Floyd Norman

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Floyd Norman
Born Floyd E. Norman
(1935-06-22) June 22, 1935 (age 80)
Santa Barbara, California
Nationality American
Notable work Sleeping Beauty
The Sword in the Stone
The Jungle Book
Mary Poppins
One Hundred and One Dalmatians
Mickey Mouse comic strip
Toy Story 2
Monsters, Inc.
Awards Winsor McCay Award, 2002 Disney Legend, 2007
Inkpot Award, 2008
Friz Freleng Award, 2015

Floyd E. Norman (born June 22, 1935) is an American animator, writer, and comic book artist. Over the course of his career, Norman has worked for a number of animation companies, among them Walt Disney Animation Studios, Hanna-Barbera Productions, Ruby-Spears, Film Roman and Pixar.


Norman had his start as an assistant to Katy Keene comic book artist Bill Woggon, who lived in the Santa Barbara, California area Norman grew up in. In 1956, Norman was employed as an inbetweener on Sleeping Beauty (released in 1959) at Walt Disney Productions, becoming the first African-American artist to remain at the studio on a long-term basis.[1] Following his work on Sleeping Beauty, Norman was drafted, and returned to the studio after his service in 1960 to work on One Hundred and One Dalmatians (1961) and The Sword in the Stone (1963).[1] After Walt Disney saw some of the inter-office sketches Norman made to entertain his co-workers, he was reassigned to the story department, where he worked with Larry Clemons on the story for The Jungle Book.[1]

After Walt Disney's death in 1966, Floyd Norman left the Disney studio to co-found Vignette Films, Inc. with business partner animator/director Leo Sullivan. Vignette Films, Inc. produced six animated films and was one of the first companies to produce films on the subject of black history.[2][3] Norman and Sullivan worked together on various projects, including segments for Sesame Street and the original Hey, Hey, Hey, It's Fat Albert television special conceived by Bill Cosby, which aired in 1969 on NBC.[1][4] In 1972, a different Fat Albert and the Cosby Kids Saturday morning cartoon series was produced for CBS by Filmation Associates. In 1999, Norman and Sullivan created a multicultural internet site, afrokids.com, designed to present a variety of African-American images to children.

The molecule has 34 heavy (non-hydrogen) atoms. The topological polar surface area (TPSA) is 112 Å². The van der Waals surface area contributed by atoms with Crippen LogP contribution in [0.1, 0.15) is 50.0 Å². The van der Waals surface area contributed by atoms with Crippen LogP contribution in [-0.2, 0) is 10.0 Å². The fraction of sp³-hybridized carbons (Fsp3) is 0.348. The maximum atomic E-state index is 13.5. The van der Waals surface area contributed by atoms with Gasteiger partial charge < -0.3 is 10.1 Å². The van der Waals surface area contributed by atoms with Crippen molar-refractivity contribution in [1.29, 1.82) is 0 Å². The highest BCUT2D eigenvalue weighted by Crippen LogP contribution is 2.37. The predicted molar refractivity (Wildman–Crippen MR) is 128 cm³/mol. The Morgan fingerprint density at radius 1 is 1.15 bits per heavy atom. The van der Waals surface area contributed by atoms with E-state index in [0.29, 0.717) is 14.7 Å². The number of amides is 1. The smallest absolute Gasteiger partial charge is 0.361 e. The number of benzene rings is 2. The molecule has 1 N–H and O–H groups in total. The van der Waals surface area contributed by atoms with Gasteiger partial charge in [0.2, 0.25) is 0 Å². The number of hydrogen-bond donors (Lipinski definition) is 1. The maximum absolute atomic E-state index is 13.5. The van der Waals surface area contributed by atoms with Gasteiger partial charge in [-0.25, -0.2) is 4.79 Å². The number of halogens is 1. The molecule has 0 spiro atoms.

Norman returned to Disney at one point in the early 1970s to work on the Disney animated feature Robin Hood, and worked on several animated television programs at Hanna-Barbera and Ruby-Spears. In the 1980s he worked as a writer in the comic strip department at Disney and was the last scripter for the Mickey Mouse comic strip before it was discontinued.[5]

More recently, he has worked on motion pictures for Walt Disney Animation Studios and Pixar Animation Studios, having contributed creatively as a story artist on films such as Toy Story 2 and Monsters, Inc. for Pixar and Mulan, Dinosaur and The Hunchback of Notre Dame for Walt Disney Animation Studios, among others, including recently Reel FX's Free Birds. He continues to work for The Walt Disney Company as a freelance consultant on various projects.

Norman has also published several books of cartoons inspired by his lifetime of experiences in the animation industry, Faster! Cheaper!: The Flip Side to the Art of Animation ISBN 9780942909029; Son of Faster, Cheaper!: A Sharp Look Inside the Animation Business ISBN 9781881368373; How the Grinch Stole Disney ISBN 9781881368380; Disk Drive: Animated Humor in the Digital Age; and Suspended Animation: The Art Form That Refuses To Die. [6]

Norman has also authored a semi-biographical animation primer, titled: Animated Life: A Lifetime of tips, tricks, techniques and stories from an animation Legend (Animation Masters) ISBN 0240818059, that was published by Focal Press in 2013.

He is currently a columnist for the websites JimHillMedia.com and AfroKids.com.


Norman was a recipient of the Winsor McCay Award for Recognition of lifetime or career contributions to the art of animation at the 2002 Annie Awards.[7] Norman was named a Disney Legend in 2007.[8] In 2008, he appeared as Guest of Honor at Anthrocon 2008[9] and at Comic-Con International, where he was given an Inkpot Award.[10] In 2013 Norman was honored with the "Sergio Award" from The Comic Art Professional Society (CAPS). In 2015 Norman received the Friz Freleng Award for Lifetime Achievement for Excellence in Animation from the International Family Film Festival.[11][12]



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